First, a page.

Jan 30, 2020
What is it like to stand up for what you believe in? What is the
cost and the reward?
Zoe Rosenberg is a 17 year old animal rights activist. She
founded Happy Hen Animal
Sanctuary at age 11, and so far has saved nearly 1,000 lives.
Zoe is also the social media coordinator for Direct Action
Everywhere. She travels the country speaking on the importance
of taking action for animals.
At 12 years old, Zoe gave a keynote address at National Animal
Rights Day (NARD) in San Francisco. At age 14, she received
national press attention following an action against the Los
Angeles Dodgers, where she protested of the treatment of animals
related to the "Dodger Dogs" sold in the park. She and a few other
activists ran onto the field during a game with banners and were
arrested on live television.
In 2017, Rosenberg gave a TED talk at age 15, recounting her
experience as a young animal activist. In 2017, Rosenberg was
honored as Youth Activist of the Year at the Animal
Rights National Conference (ARNC) in Washington DC.
In 2018, Rosenberg was one of four finalists nationally
13th Annual Young Animal Activist Of The Year award.
In 2019, Rosenberg received national attention for conducting a
high profile protest on live television during the NCAA
Football National Championship Game in Levi Stadium. The
protest was aimed at animal products sold in the stadium and the
inhumane conditions at supplier facilities.
In 2019 Zoe Rosenberg was awarded the Paul
McCartney Veg Advocate Award for her work as a young
activist fighting for animal rights and founding an animal
sanctuary, with special focus on her work to push Rose's Law, an
Animal Bill of Rights.
In her conversation with us today, held at her Happy Hen
sanctuary, Zoe describes the life of an activist, why she does it,
and what keeps her motivated and inspired while facing so much
opposition. She casts a vision for the future where animal cruelty
is put to an end, and how little actions can make a big
Whether you believe in animal rights or not, Zoe’s story reveals
powerful lessons for any movement maker who seeks to make positive
change in the world, including effective strategies used by famous
activists like Martin Luther King Jr., that you can apply to your
- People all over the world don’t see chickens as individuals or
creatures who feel pain, and billions are suffering behind closed
- At the end of the day I don’t care if people like me, hate me,
or don’t even know me, as long as I’m making a difference I’ll be
satisfied and happy.
- My biggest obstacle is society’s general reluctance to look
animal agriculture straight in the face. They don’t want to hear
about it because whatever comes next might make them have to change
something about themselves or something that their parents taught
- I’m not attacking people, I just talking about something that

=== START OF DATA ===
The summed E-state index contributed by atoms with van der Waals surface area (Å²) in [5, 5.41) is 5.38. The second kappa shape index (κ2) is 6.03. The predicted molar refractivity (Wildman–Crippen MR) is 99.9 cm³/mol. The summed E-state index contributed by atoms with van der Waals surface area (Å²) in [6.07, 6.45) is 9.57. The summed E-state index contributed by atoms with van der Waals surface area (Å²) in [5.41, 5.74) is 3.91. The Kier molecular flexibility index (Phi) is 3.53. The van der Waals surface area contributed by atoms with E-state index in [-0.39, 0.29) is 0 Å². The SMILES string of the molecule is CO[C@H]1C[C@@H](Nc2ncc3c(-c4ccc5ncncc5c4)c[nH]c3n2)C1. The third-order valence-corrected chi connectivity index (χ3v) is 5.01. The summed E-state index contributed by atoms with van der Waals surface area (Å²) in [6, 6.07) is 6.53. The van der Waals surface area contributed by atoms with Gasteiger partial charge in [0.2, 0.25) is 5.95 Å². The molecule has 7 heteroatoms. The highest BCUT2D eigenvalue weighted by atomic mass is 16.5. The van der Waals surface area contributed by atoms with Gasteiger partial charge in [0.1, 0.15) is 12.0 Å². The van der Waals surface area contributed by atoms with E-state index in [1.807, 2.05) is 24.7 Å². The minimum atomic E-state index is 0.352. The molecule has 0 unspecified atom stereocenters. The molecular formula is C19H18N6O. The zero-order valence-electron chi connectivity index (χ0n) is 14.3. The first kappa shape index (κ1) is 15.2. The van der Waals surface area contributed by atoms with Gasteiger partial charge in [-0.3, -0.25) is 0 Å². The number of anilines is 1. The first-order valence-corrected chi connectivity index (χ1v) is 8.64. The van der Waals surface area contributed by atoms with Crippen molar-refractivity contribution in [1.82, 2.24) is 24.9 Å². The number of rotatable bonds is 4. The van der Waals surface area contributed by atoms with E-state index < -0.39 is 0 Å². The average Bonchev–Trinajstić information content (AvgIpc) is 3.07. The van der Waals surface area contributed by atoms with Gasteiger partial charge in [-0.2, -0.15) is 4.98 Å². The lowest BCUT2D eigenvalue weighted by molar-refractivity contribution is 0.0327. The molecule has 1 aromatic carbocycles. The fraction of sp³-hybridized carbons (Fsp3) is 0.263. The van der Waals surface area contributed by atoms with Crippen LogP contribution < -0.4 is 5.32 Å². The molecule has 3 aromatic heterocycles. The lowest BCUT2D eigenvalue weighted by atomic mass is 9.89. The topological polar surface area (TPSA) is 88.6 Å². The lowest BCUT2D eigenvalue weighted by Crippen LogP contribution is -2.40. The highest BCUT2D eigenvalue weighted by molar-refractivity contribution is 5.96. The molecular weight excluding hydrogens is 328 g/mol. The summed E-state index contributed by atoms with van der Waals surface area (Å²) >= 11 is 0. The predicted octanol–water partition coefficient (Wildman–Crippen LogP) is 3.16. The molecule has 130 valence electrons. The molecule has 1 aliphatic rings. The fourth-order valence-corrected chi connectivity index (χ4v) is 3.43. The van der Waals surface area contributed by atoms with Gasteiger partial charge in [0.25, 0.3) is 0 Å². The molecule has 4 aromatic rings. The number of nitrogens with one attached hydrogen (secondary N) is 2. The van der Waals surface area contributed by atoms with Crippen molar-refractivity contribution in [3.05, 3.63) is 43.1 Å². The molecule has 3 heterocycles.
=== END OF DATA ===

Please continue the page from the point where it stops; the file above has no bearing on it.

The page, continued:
is happening in our world.
- I believe animals deserve to be safe, happy and free from harm.
Factory farming and slaughterhouses should be illegal. All these
things that are creating massive amounts of cruelty and suffering
towards some of the most innocent beings on this planet – none of
this should be happening.
- My motto is sanctuaries not slaughterhouses because we want a
world of compassion not violence.
- We live in a nation of animal lovers. But are they doing
something about animal cruelty? Probably not.
- I’ve lost friends because of my activism. They can’t stand to
look at me because I disagree with something that they agree with.
So it’s a big sacrifice for any activist, not just animal
- In terms of advocating change at higher levels, we’re starting
with issues that we think the public and legislators at large
probably already agree with – i.e. banning fur. California is the
first state in the country to ban the sale of fur.
- Direct Action Everywhere is an international organization of
animal rights activists taking direct action for animal
- When the animals we rescue realize that we’re not there to kill
them, they start to relax. Then they slowly start to trust and
realize that not all humans are going to hurt them.
- Facebook fundraising is probably the most valuable fundraising
platform that I’ve ever used and I know other organizations feel
the same way. I’ve been able to raise tens of thousands of dollars
just through Facebook alone.
- There are a lot of organizations that solely give grants. We go
to them and say, (1) this is the project, (2) this is the impact
it’s going to have, (3) this is why it’s important and (4) this is
how much money we need.
- We have based our strategy on past social justice movements and
the teaching of famous activists and their philosophies.
- There has never been a movement in history that has mobilized
at least 3.5% of the population and not won.
- Ultimately we want to pass an animal bill of rights in the U.S.
Constitution that gives them the right to their own lives, so that
humans do not have the right to own them or have dominance over
- Along our 40-year roadmap to passing an animal bill of rights
we have other goals such as making it so that all animal products
have to give an honest description, rather than these false labels
like humane and cage-free even though we know that these facilities
are just as bad as any factory farm. We want to give people the
right to know where their food is coming from.
- The Spectrum of Allies: Active Allies <> Passive Allies
<> Neutral <> Passive Opponents <> Active
Opponents. In any movement you want to shift the spectrum over one.
So you have people normalizing the idea and de-normalizing the
- Whether you believe in animal rights or not, I hope everyone
will go out there and stand up for what they believe. We have
enough people being silent about the things that matter.
TEDx Talk: Taking The
Connect With Zoe Rosenberg